- The recoupment letters require pharmacies to obtain (1) documents from physicians from five years ago...and such documentation must be accompanied with metadata or similar validating facts and (2) a signed attestation acknowledging that providing false statements can result in criminal prosecution and termination from the TRICARE program. These are requirements that are impossible for most pharmacies to meet.
But then everything changed. In a letter dated June 25, 2020, ESI issued a temporary suspension of the recoupment actions. According to the letter, ESI has been directed by DHA to suspend recoupment actions for the claims identified in the April 7, 2020, recoupment letters.
According to the June 25, 2020, letter, the suspension will remain in place until ESI receives further notice from DHA. The letter stated that ESI is to receive further information from DHA in the coming weeks as to the status of the recoupments and will be unable to provide additional information until that time.
ESI also acknowledged that the April 7, 2020, letters should have been dated June 1, 2020. Two unanswered questions resulted from the June 25, 2020, letter:
1. Would ESI refund to pharmacies the money that ESI had previously recouped?
2. Should pharmacies proceed with requesting an administrative review?
Subsequent to June 25, 2020, pharmacies and industry stakeholders were notified by ESI that (1) the 90-day time period to submit information and documentation in support of a request for an administrative review is being stayed as of June 23, 2020, until further notice; (2) DHA and ESI are reassessing the recoupment actions; and (3) there is no plan to return previously recouped funds, but rather, ESI will hold the funds until the reassessment is completed.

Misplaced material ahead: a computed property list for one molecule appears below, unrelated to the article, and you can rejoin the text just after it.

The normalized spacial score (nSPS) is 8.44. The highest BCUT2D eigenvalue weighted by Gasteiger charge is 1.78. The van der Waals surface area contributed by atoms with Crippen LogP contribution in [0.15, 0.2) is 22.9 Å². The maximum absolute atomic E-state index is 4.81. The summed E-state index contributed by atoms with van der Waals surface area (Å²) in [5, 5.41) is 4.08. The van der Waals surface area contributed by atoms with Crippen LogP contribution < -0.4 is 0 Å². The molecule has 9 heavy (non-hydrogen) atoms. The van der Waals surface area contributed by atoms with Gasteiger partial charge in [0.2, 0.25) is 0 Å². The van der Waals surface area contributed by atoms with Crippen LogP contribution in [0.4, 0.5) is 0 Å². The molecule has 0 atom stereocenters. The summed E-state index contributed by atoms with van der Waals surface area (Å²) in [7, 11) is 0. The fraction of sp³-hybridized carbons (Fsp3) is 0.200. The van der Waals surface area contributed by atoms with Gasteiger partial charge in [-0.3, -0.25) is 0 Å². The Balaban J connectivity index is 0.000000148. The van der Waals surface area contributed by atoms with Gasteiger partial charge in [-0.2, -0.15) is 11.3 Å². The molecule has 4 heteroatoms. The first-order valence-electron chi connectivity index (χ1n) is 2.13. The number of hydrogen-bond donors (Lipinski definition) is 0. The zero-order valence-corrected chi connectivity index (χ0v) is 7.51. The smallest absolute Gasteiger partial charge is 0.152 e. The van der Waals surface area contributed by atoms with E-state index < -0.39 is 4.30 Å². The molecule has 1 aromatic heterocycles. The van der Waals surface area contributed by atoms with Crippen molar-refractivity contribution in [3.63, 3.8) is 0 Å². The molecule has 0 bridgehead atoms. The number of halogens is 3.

The Alliance for Pharmacy Compounding (APC), National Community Pharmacists Association (NCPA), and other stakeholders are actively engaged in discussions with TRICARE/DHA in order to resolve the challenge that TRICARE, DHA, and ESI have forced on pharmacies.
In particular, APC and NCPA have taken a leadership role in reaching out to TRICARE/DHA and educating and assisting pharmacies that received the ESI letters.
About the AuthorsJeffrey S. Baird, JD, is Chairman of the Health Care Group at Brown & Fortunato, PC, a law firm with a national health care practice based in Texas. He represents pharmacies, infusion companies, HME companies, manufacturers and other health care providers throughout the United States. Mr. Baird is Board Certified in Health Law by the Texas Board of Legal Specialization, and can be reached at (806) 345-6320 or email@example.com.
Bradley W. Howard, JD, is Chairman of the Labor and Employment Law Group and a health care attorney at Brown & Fortunato, PC, handling governmental investigations, business disputes, and litigation involving health care providers including pharmacies, DME companies, manufacturers, home health agencies, and hospitals. Mr. Howard is Board Certified in Labor and Employment Law by the Texas Board of Legal Specialization, and can be reached at (806) 345-6310 or firstname.lastname@example.org.